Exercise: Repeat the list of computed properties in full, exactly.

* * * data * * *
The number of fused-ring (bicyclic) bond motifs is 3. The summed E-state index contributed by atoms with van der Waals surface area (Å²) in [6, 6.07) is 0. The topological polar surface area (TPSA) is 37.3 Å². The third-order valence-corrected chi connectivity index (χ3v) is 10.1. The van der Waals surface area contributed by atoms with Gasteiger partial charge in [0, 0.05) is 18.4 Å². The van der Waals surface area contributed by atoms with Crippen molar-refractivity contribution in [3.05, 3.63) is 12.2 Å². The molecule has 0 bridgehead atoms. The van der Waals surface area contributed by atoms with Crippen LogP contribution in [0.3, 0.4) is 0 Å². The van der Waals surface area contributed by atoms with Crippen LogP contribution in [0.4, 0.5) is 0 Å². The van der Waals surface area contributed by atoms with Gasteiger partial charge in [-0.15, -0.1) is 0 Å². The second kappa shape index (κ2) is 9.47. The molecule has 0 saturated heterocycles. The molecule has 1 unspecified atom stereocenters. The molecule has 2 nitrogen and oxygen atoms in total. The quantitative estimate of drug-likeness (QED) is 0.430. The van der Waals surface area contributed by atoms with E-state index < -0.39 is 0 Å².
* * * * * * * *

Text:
The number of fused-ring (bicyclic) bond motifs is 3. The summed E-state index contributed by atoms with van der Waals surface area (Å²) in [6, 6.07) is 0. The topological polar surface area (TPSA) is 37.3 Å². The third-order valence-corrected chi connectivity index (χ3v) is 10.1. The van der Waals surface area contributed by atoms with Gasteiger partial charge in [0, 0.05) is 18.4 Å². The van der Waals surface area contributed by atoms with Crippen molar-refractivity contribution in [3.05, 3.63) is 12.2 Å². The molecule has 0 bridgehead atoms. The van der Waals surface area contributed by atoms with Crippen LogP contribution in [0.3, 0.4) is 0 Å². The van der Waals surface area contributed by atoms with Crippen LogP contribution in [0.4, 0.5) is 0 Å². The van der Waals surface area contributed by atoms with Gasteiger partial charge in [-0.15, -0.1) is 0 Å². The second kappa shape index (κ2) is 9.47. The molecule has 0 saturated heterocycles. The molecule has 1 unspecified atom stereocenters. The molecule has 2 nitrogen and oxygen atoms in total. The quantitative estimate of drug-likeness (QED) is 0.430. The van der Waals surface area contributed by atoms with E-state index < -0.39 is 0 Å².